Monday, October 03, 2005

Why W trusts Harriet Miers

The selection of Harriet Miers has produced much wringing of hands among many conservatives. She is a stealth nominee with a short paper trail. And I've argued strongly that GOP Supreme Court nominees should be on record as critiquing Roe v. Wade.

But as a stealth nominee, her disguise is awful thin. David Frum writes: "She is quiet, discreet, intensely loyal to Bush personally, and - though not ideologically conservative - nonetheless firmly pro-life. " She is listed for two campaign contributions to Democrats: Lloyd Bentsen (1987) and Al Gore (1988)--neither terribly surprising for Texas conservative Democrat in the late 1980s. Since then, her political contributions show a strongly conservative, strongly Republican--and very strongly pro-life--political bent.

Since 1990, she has made 13-14 political donations, and every single one appears to be to a 100% pro-life candidate.

Harriet Mier's political donations:

In 1989, she is said to have given $150 to Texans for Life.

This was around the time she began dating pro-life Texas Supreme Court Justice Nathan Hecht: they "went to two or three prolife dinners in the late 80s or early 90s." The two belong to the same pro-life evangelical church in Texas, where Miers regularly gave 10% of her income and helped head the mission board.

Then in 1992-1993 as the first woman head of the Texas Bar, she lobbied to roll back the American Bar Association's support for abortion rights. This does not appear to be simply based on the idea that the ABA should not be on record on this issue; it seems to be based on her own pro-life convictions.

1994-95 she contributed to contributed to Congressman Pete Sessions, rated 0% by NARAL (Dec 2003) and 100% Pro-Life by Texas Right to Life.

In 1995 she contributed to pro-life stalwart Phil Gramm's presidential campaign, one of the National Right to Life Committee's favorite senators.

In 1997-99 she contributed to Senator Kay Bailey Hutchinson, rated 7% NARAL and 100% pro-life by Texas Right to Life.

In 2000, she contributed to Jonathan Newton a 100% pro-life GOP congressional candidate.

Most impressive, in 2000 she made a very unusual out-of-state campaign contribution to Donald Stenberg, the Nebraska Attorney General--just after he argued Stenberg v. Carhart , defending Nebraska's ban on partial birth abortion before the US Supreme Court. This can scarcely be read as anything other than an expression of her own opposition to partial birth abortion.

In 2000 and 2003, she made contributions to W's presidential run.

In light of this, it is not surprising that the NYT Times reports: In an interview, Mr. Dobson said he came out to support her partly because of her faith and partly because he believed she opposed abortion. "I have reason to believe she is pro-life," he said.

Similarly Jay Sekulow of ACLJ: "I have been privileged to work with her in her capacity as White House counsel. She is bright, thoughtful, and a consummate professional and I enthusiastically endorse her nomination."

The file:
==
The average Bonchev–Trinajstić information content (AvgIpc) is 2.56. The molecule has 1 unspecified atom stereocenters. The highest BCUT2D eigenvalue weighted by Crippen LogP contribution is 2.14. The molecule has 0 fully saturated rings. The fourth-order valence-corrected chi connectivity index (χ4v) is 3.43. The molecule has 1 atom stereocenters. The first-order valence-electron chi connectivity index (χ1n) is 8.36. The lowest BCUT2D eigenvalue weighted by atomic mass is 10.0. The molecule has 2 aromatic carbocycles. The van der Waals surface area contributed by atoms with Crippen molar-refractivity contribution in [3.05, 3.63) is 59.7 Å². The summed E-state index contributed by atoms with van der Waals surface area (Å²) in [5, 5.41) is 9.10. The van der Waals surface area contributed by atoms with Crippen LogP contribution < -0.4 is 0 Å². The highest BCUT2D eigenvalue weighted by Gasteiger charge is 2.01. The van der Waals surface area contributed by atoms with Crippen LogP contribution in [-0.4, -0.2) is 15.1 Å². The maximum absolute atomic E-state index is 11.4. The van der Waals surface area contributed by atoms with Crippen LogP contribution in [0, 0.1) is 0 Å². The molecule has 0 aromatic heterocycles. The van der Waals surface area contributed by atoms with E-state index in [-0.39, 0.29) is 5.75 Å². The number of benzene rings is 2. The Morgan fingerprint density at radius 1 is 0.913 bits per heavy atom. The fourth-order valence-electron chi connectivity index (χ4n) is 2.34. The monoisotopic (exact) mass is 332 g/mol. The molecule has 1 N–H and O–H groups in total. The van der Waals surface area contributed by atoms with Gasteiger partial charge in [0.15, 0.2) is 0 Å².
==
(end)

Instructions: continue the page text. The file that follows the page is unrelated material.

Some have objected that Miers is not qualified to be a Supreme Court justice--and compared to John Roberts' resume that's probably right. But then, just about anybody looks unqualified next to John Roberts. If Miers' resume is compared with Judges Maureen Corrigan, Karen Williams or Sykes--the standard conservative short list as of last weekend--there is nothing that suggests that Corrigan, Williams or Sykes has better credentials than Miers.

It is true, of course, that Miers has not served as a judge. But 41 of 109 Supreme Court justices had no previous judicial experience.

The chairman of the Texas bar described her as "hardworking" and "brilliant".

I am disappointed that President Bush did not choose a justice explicitly on record criticizing Roe v. Wade: such as Michael McConnell. Some of the stinging criticism directed toward the White House over the last 24 hours on this nomination seems to me to be justified.

But Miers is very conservative, very pro-life, and qualified to serve on the Supreme Court. She will make an excellent justice. She is worth supporting--and if necessary, worth fighting for.

UPDATE: Special welcome to Hugh Hewitt readers!--who may also like this and this on Harriet Miers...

Postscript: Harriet Miers vs. Hillary Clinton:
The NLJ rated Harriet Miers twice in their list of the 100 most influential lawyers in America--the same number of times that HRC made the list. (The list is done once every three years). Lest one put too much emphasis on this...

The National Law Journal:
How we do it
Hillary Clinton is using her inclusion in the 1988 and 1991 NLJ lists in campaign materials to promote her U.S. Senate campaign in New York. She brags she was once chosen as one of the 100 "top" lawyers in the country. One might question the wisdom of bringing up some of the reasons for her inclusion: her connection with the Rose Law Firm, whose billing records she famously misplaced, or her being a director on the board of notoriously anti-union Wal-Mart. But our quibble is with her use of the word "top."

To us, that implies "best" or "smartest," but Ms. Clinton was instead rated one of the most "influential" lawyers, which we equate more with the notion of power or impact, in a section we subtitle "Profiles in Power." (Her Web site also says that it was our sister publication The American Lawyer magazine that honored her; as they say at the White House, "Mistakes were made.")